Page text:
Anal incontinence treatments

Anal incontinence treatments

Anal incontinence treatments typically include non-invasive medicines or surgery. Sometimes called bowel incontinence or fecal incontinence, anal incontinence is a serious condition that has the ability to limit mobility and cause major discomfort for sufferers. In rare cases, anal incontinence may indicate a more serious health issue. For this reason suffers of anal incontinence should contact a colorectal associate who specializes in healing pain related to the anus and colon.

Treating Anal Incontinence at a Colorectal Surgeon

Treating Anal Incontinence at a Colorectal Surgeon

What are the symptoms of anal incontinence?

Anal incontinence is the inability to control the passage of gas or stool. Mild symptoms typically become worse over time, so sufferers should seek immediate medical attention when problems with the anal sphincter muscle occur. In general, a lack of bowel control is the underlying symptom of anal incontinence. Sufferers often complain about the inability to control liquid or formed stools.

What causes anal incontinence?

The cause of anal incontinence can be due to trauma in the anal region caused by childbirth, sex, age and sitting or standing in a compromising position for extended periods of time. There are also systemic diseases (e.g., Crohn’s disease, ulcertative coltis, stroke, heart disease, spinal issues, etc.) that can lead to lack of control of the anal muscles resulting in anal incontinence. It is important to tell your colorectal surgeon any medicines you’ve been taking to rule out these medicines’ side effects.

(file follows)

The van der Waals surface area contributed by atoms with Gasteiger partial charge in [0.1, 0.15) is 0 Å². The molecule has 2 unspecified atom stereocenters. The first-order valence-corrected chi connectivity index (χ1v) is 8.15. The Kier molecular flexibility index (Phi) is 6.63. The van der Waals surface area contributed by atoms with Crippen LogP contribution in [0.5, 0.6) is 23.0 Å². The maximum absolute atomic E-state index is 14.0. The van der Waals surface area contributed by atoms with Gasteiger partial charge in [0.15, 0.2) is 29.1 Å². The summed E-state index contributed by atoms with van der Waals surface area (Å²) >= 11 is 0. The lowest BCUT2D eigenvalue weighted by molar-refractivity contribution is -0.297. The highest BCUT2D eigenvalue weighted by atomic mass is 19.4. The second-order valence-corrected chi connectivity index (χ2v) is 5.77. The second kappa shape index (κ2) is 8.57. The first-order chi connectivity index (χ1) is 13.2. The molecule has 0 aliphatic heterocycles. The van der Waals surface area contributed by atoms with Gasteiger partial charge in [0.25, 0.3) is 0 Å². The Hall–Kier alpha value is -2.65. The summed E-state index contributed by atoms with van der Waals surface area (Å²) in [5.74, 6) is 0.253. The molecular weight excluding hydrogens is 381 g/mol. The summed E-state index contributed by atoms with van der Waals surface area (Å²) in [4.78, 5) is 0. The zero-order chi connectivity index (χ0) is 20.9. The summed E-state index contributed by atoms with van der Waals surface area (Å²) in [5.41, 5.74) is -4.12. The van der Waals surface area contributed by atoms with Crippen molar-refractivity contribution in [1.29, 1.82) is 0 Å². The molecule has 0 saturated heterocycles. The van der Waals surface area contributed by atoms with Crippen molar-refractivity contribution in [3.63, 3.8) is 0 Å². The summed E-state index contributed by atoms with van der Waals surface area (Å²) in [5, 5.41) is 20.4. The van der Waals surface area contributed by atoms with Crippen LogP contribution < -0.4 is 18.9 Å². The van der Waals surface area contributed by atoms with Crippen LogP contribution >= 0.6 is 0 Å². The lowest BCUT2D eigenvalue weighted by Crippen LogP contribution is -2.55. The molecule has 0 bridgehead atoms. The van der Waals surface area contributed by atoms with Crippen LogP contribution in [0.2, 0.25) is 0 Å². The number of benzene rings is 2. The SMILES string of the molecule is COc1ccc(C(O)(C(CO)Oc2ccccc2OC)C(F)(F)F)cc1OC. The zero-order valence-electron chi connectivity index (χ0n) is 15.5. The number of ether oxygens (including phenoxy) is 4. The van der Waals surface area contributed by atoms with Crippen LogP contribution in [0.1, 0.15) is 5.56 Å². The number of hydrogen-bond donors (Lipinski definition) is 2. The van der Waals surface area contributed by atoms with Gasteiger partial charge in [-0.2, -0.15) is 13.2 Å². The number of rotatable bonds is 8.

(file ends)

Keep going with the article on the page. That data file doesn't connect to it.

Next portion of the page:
Surgical anal incontinence treatments

Sphincteroplasty

Anal Incontinence Treatment Options

Anal Incontinence Treatment Options

Sphincteroplasty is the most popular treatment for those sufferers of anal incontinence. It is an in-office operation performed by a Colorectal surgeon specializing in anal incontinence treatments. The purpose of this procedure is to repair damaged sphincter muscles by removing a modifying the muscle tissue to make it form more tightly.
Read more about Sphincteroplasty at https://academic.oup.com/gastro/article/2/2/92/597597/Sphincteroplasty-for-anal-incontinence

Sacral nerve stimulation

Sacral nerve stimulation is also an in-office anal incontinence treatment used for people with weakened sphincter muscles. During this procedure a colorectal surgon may insert electrodes under the skin in the lower back and send pulses through a genorator to stimulate the sacral nerves. The optimization of these nerves serves to connect the sphincter and pelvic muscles so that they work better.
Read more about Sacral Nerve Stimulation at https://www.nice.org.uk/guidance/IPG99

Tibial nerve stimulation

Tibial nerve stimulation is a simple procedure performed in-office that takes a fine needle inserted into the tibial nerve.

Bulking Agents

Collagen or silicone may be injected into the sphincter muscles to modify these muscles.

Endoscopic heat therapy